I also think there needs to be more knowledge-sharing across businesses. Charity Dean recently launched Metro Detroit Black Business Alliance, which has done a fantastic job advocating for businesses and connecting business owners and entrepreneurs to each other. Detroit needs more of that.
We see many entrepreneurs open a business, and then it closes. Why is that, particularly in Detroit?
There are so many reasons a business could fail. It could be a fundamental issue with the business model. Perhaps they are not targeting the right market or they are doing a poor job communicating their value proposition to their market. In underserved cities like Detroit, however, you also have the added problem of access to capital. High-tech and scalable entrepreneurial endeavors often need a lot of capital to hire developers and to run the company without revenue until it gets market penetration.
Before deciding whether to invest, institutional investors routinely want to know if you’ve been able to raise money from those who know you best, typically called a “friends and family” round. Failure to raise a “friends and family” round can indicate that perhaps there’s an issue with the team or team dynamics. But when you live in one of the poorest cities in the country, failure to raise substantial capital from your community has nothing to do with your potential as an entrepreneur, for obvious reasons.
What attracted you to the University of Michigan, and how is the university –– both in your work and the work of others –– contributing to the growth and success of entrepreneurs in this region?
I left private practice and joined Michigan as a professor for two reasons. First, I enjoy mentoring students, especially first-generation students who do not have family to turn to on their educational paths. The other reason is that I love working with startups, especially early stage startups who need a lot of guidance. Unfortunately, almost by definition, early stage startups have no revenue and little money to pay attorneys for much needed legal services. Because the clinic is free of charge, I never have to turn away a client for inability to pay. While my clinic does not focus on Detroit-based businesses, we do work with some businesses in the city.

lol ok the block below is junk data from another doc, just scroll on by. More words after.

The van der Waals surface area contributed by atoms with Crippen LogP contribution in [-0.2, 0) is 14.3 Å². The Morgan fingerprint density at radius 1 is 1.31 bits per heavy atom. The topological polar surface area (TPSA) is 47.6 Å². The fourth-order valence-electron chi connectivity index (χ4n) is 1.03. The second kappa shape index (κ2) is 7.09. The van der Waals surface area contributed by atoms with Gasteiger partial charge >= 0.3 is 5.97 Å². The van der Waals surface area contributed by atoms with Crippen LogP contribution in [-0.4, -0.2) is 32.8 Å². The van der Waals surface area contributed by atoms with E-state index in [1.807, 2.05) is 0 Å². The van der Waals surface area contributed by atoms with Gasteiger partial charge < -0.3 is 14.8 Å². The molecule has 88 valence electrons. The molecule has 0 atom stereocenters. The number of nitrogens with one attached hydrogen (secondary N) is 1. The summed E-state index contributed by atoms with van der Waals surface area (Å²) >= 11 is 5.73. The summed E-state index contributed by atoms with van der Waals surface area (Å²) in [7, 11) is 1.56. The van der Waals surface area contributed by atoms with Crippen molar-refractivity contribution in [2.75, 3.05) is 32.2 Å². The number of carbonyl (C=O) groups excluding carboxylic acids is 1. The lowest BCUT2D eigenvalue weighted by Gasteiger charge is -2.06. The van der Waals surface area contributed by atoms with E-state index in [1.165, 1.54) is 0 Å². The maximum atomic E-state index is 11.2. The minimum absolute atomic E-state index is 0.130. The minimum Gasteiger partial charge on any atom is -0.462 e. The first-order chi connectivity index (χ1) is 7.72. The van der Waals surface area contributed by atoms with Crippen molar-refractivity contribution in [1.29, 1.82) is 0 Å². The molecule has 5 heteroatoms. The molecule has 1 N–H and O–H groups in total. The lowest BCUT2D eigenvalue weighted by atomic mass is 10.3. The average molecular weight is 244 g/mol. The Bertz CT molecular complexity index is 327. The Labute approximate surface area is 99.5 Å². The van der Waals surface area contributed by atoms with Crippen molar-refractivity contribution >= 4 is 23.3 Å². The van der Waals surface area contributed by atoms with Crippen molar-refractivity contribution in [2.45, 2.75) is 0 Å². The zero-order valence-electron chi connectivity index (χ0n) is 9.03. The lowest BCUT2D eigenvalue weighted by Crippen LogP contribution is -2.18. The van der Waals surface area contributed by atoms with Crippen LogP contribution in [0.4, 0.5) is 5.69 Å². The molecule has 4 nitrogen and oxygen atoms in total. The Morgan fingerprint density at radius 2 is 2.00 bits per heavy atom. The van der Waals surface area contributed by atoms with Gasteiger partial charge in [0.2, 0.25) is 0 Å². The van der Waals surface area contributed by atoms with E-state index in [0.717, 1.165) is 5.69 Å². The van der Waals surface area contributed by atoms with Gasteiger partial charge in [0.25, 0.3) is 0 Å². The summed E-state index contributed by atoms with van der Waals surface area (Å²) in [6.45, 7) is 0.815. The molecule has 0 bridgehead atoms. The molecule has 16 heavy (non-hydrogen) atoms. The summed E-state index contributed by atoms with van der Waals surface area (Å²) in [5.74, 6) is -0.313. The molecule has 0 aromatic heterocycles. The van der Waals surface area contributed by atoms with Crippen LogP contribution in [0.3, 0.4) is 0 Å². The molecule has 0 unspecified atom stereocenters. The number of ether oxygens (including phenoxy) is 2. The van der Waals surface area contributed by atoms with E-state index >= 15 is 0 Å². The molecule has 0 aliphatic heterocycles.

What other insights can you share about the region’s current entrepreneurial scene and where you see it heading in the future?
Michigan is the fastest-growing state for venture capital investment, and Detroit-based companies are taking a large share of that money. Detroit was only second to Ann Arbor in deals secured, with Ann Arbor having an outsized pull due to the influence of the university. However, much like the overall venture capital community, we have a lot of work to do in making investment equitable. According to EntryPoint’s 2021 report on Detroit’s ecosystem, only 1.5% of VC investment dollars in Detroit went to companies led by people of color. That’s simply unacceptable in a city that has no lack of talented tech entrepreneurs of color.
What else would you like to share?
I think Detroit is a truly special place, and although I live in Ann Arbor now, I try to get back to the city as much as I can. Every time I visit, I see new business and creative endeavors. I’m so proud of how much the city has bounced back after going through a difficult bankruptcy process. And that bounce-back is due to the hard work of the longtime Detroit citizens and business owners who kept the city running as well as the newcomers who have added their perspectives and experiences from other places.